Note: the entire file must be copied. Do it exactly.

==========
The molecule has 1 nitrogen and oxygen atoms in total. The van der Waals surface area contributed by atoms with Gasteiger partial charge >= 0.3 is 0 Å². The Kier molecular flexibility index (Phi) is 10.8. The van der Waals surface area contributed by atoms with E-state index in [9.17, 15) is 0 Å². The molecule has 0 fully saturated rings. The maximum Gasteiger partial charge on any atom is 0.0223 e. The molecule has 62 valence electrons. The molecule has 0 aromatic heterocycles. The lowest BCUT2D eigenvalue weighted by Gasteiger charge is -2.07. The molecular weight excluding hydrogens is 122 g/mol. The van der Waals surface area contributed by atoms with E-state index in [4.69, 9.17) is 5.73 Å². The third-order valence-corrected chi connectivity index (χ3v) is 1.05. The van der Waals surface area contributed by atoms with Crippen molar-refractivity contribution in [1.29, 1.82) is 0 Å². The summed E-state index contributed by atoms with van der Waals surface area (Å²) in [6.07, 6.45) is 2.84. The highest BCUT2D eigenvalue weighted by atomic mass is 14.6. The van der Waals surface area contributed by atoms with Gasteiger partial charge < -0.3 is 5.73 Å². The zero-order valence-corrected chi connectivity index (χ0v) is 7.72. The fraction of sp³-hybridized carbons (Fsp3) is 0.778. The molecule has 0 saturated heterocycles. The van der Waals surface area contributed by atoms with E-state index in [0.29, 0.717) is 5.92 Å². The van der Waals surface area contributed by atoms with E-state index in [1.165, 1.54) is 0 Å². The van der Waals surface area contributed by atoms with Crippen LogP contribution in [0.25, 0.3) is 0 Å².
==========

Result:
The molecule has 1 nitrogen and oxygen atoms in total. The van der Waals surface area contributed by atoms with Gasteiger partial charge >= 0.3 is 0 Å². The Kier molecular flexibility index (Phi) is 10.8. The van der Waals surface area contributed by atoms with E-state index in [9.17, 15) is 0 Å². The molecule has 0 fully saturated rings. The maximum Gasteiger partial charge on any atom is 0.0223 e. The molecule has 62 valence electrons. The molecule has 0 aromatic heterocycles. The lowest BCUT2D eigenvalue weighted by Gasteiger charge is -2.07. The molecular weight excluding hydrogens is 122 g/mol. The van der Waals surface area contributed by atoms with E-state index in [4.69, 9.17) is 5.73 Å². The third-order valence-corrected chi connectivity index (χ3v) is 1.05. The van der Waals surface area contributed by atoms with Crippen molar-refractivity contribution in [1.29, 1.82) is 0 Å². The summed E-state index contributed by atoms with van der Waals surface area (Å²) in [6.07, 6.45) is 2.84. The highest BCUT2D eigenvalue weighted by atomic mass is 14.6. The van der Waals surface area contributed by atoms with Gasteiger partial charge < -0.3 is 5.73 Å². The zero-order valence-corrected chi connectivity index (χ0v) is 7.72. The fraction of sp³-hybridized carbons (Fsp3) is 0.778. The molecule has 0 saturated heterocycles. The van der Waals surface area contributed by atoms with E-state index in [0.29, 0.717) is 5.92 Å². The van der Waals surface area contributed by atoms with E-state index in [1.165, 1.54) is 0 Å². The van der Waals surface area contributed by atoms with Crippen LogP contribution in [0.25, 0.3) is 0 Å².